Personalities | Karol Szymanowski | Modern Era | Classical
(Kär’-ol Shi-man-ov’-ske) 1882–1937
Szymanowski came from a wealthy family whose estate in the Ukraine was lost after the Russian Revolution. He suffered from tuberculosis, and as a child had to study at home. He later lived in Germany and in Vienna, also travelling to Russia, North Africa, Italy and Sicily, returning to Poland in 1919. From 1927 he directed the Warsaw Conservatoire, but recurrences of his illness forced him to spend more time in sanatoriums.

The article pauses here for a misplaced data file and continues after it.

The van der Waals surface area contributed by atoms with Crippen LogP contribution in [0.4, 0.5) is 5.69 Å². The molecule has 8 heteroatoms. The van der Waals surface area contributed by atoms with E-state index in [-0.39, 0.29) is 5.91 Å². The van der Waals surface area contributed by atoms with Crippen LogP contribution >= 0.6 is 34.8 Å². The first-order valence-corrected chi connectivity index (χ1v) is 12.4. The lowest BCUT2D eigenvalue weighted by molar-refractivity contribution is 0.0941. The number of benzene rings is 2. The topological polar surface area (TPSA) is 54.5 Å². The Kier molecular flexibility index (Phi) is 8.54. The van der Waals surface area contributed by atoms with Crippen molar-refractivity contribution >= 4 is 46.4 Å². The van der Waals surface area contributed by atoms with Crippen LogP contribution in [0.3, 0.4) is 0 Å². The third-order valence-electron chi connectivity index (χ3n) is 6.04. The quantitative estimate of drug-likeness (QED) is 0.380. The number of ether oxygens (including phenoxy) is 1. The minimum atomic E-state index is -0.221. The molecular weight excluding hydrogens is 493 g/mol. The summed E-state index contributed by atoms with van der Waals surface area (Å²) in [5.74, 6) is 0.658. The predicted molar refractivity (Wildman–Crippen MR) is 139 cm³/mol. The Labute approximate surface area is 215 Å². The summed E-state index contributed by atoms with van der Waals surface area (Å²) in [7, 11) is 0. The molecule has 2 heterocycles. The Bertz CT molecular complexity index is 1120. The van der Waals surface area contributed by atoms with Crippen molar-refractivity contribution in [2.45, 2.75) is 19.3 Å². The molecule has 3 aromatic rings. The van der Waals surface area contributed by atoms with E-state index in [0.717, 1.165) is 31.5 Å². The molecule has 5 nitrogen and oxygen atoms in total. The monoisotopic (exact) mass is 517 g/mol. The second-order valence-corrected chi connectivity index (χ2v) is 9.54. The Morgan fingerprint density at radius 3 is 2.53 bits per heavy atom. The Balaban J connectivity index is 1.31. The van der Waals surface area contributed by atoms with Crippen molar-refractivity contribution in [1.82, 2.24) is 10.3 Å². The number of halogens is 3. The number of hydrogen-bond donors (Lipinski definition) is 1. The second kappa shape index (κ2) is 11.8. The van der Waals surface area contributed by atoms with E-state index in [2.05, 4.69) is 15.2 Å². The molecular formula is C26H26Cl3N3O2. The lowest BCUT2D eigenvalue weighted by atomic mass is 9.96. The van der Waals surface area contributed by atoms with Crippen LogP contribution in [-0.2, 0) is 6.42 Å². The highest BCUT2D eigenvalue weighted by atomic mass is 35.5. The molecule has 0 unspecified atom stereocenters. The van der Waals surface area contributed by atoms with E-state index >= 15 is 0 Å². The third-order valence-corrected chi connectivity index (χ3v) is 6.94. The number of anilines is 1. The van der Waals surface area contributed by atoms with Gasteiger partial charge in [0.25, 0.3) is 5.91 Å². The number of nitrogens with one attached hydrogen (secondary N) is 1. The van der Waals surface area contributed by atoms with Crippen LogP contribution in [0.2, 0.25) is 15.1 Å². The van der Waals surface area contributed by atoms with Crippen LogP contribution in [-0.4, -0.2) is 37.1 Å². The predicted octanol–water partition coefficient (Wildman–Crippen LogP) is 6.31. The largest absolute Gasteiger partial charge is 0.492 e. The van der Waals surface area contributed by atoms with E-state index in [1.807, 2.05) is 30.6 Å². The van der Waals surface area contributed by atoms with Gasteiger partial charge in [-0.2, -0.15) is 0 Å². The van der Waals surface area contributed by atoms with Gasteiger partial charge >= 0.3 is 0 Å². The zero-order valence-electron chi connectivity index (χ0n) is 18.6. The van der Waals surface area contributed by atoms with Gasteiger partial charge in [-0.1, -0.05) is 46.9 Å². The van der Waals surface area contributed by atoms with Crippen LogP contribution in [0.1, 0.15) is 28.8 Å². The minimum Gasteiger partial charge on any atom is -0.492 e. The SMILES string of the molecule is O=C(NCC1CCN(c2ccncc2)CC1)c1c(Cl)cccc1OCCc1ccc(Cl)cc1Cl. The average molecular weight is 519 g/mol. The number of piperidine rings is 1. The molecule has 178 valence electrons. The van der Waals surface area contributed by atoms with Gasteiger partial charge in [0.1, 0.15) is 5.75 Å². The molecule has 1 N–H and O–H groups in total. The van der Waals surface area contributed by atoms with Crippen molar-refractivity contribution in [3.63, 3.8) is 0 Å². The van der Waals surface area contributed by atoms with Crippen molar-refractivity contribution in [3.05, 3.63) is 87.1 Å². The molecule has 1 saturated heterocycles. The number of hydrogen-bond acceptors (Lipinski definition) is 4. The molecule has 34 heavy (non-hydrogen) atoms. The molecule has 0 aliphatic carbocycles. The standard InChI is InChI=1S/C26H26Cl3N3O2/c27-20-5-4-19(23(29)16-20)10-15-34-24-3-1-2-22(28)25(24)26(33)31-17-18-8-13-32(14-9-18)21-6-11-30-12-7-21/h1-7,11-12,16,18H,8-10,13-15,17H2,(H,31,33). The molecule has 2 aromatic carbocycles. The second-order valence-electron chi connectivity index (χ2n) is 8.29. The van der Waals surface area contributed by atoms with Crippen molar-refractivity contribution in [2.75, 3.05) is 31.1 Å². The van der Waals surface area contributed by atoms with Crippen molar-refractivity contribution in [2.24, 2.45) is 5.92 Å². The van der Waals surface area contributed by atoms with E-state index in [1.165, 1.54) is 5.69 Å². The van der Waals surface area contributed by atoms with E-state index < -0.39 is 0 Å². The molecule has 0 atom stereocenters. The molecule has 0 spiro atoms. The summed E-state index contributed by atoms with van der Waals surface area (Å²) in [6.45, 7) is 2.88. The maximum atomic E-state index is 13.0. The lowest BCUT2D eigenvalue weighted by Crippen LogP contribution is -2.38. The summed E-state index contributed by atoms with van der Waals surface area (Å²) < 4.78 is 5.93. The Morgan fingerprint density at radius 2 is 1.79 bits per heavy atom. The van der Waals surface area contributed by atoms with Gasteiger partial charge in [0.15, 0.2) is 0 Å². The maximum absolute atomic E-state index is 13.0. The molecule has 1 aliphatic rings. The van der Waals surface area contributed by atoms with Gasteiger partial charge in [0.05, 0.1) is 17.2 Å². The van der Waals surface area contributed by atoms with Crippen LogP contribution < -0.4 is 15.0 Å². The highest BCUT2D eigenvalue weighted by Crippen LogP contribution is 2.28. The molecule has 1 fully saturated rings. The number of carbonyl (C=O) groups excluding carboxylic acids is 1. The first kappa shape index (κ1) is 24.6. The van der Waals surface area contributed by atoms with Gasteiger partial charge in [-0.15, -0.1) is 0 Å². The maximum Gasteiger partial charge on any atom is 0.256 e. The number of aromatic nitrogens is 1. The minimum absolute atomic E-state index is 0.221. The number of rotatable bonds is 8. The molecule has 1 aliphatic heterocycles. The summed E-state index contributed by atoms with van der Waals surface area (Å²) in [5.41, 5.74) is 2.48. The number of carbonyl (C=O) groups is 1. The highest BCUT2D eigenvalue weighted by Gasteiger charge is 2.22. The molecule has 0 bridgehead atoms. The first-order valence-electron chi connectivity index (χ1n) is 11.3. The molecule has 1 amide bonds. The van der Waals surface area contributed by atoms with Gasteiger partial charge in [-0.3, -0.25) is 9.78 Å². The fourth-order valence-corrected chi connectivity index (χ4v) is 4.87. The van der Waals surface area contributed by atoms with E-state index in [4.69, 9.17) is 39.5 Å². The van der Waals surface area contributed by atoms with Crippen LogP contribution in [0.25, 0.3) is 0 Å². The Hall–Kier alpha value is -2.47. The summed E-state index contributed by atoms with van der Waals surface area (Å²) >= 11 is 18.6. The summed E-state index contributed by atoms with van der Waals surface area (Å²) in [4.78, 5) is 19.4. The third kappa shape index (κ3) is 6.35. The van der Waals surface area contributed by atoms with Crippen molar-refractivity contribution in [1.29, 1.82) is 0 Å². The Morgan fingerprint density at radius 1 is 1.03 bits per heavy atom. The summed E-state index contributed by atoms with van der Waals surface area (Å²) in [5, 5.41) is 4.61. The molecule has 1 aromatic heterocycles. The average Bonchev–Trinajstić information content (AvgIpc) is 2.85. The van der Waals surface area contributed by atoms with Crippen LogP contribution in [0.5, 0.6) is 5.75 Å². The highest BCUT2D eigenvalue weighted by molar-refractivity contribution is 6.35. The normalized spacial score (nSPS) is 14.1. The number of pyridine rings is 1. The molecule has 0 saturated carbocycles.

He was in his lifetime the greatest Polish composer since Chopin, who influenced his earliest works. Affected by Debussy, Scriabin and his travels, his music then took on a florid and harmonically sumptuous character (the Second and Third Symphonies and his remarkable opera King Roger). In his latter years, inspired by Polish folk music but also by Stravinsky, he turned to more primary colours and sparer textures, in the Fourth Symphony, the folk ballet Harnasie and the Stabat Mater.
Stabat Mater, Litany to the Virgin Mary, Symphony No. 3, soloists, CBSO & Chorus (cond) Sir Simon Rattle (EMI/Warner)
Introduction | Modern Era | Classical
Personalities | Virgil Thomson | Modern Era | Classical
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